For those Predators fans paying close attention to backup netminder Chris Mason’s skull protection during games, they may notice one of two things: 1) what appears to be a mummified mogwai with flame eyes painted on the top of his goalie mask; and 2) the much more civil (literally) representation of the Metro government seal on the mask’s backplate.
According to InGoalMag.com, a website that curates the artwork of goalies’ masks, the first appears to be an homage to the 1984 Iron Maiden album Powerslave, illustrating the band’s “Eddie” character. The second is a nod to the consolidated government of Nashville and Davidson County.
Mason, whose mask was designed in consultation with Steve Nash of Eyecandyair, said of the seal, “It’s got a Native American holding a skull, and the points kind of look like a sun ... I don’t know, I just thought it was really neat. I don’t really know what it symbolizes, to be honest with you. I just thought the whole design was really cool.”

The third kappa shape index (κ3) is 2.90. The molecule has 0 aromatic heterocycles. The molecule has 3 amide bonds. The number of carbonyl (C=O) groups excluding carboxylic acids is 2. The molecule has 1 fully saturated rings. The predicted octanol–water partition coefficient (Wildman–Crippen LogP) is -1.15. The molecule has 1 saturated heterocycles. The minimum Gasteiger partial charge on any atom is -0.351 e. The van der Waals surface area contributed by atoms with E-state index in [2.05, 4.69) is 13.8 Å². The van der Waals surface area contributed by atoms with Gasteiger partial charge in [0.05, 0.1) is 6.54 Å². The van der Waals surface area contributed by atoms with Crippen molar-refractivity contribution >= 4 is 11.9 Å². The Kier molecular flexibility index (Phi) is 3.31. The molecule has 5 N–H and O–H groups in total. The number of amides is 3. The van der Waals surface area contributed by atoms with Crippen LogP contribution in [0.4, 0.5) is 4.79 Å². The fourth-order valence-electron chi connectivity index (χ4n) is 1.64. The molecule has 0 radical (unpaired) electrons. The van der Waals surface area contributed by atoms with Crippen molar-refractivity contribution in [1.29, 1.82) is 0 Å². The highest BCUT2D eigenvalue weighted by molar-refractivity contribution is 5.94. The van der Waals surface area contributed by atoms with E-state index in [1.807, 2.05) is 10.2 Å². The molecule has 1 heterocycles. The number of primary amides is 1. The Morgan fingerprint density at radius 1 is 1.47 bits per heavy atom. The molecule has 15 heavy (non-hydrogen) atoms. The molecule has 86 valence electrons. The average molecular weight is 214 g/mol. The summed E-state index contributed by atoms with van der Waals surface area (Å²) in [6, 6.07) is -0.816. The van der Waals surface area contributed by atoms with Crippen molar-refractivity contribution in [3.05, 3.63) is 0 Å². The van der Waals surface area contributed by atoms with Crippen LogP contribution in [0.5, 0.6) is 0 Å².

The seal in question, according to Davidson County Historian Carole Bucy, is actually an amalgamation of a previous incarnation of the seal of Nashville — consisting of the Native American holding up a skull and gazing upon it like Hamlet remembering poor Yorick — that was then embellished with the blue and gold compass-point design topped with a fleur-de-lis. Those latter elements drawn up by a group of design- ers including Herb Thompson of Cullom and Ghertner, David Baker of Illustration Design-Group, and Harold West of Doyne Advertising Agency who were tapped in 1963 to craft the seal for the newly born Metropolitan Government of Davidson County.
"It’s a pretty good representation of the city to have the city seal on the back, I thought,” Mason said. “And the colors were even the Predators colors. So I thought it would be a good thing to go with on the back plate, for sure.”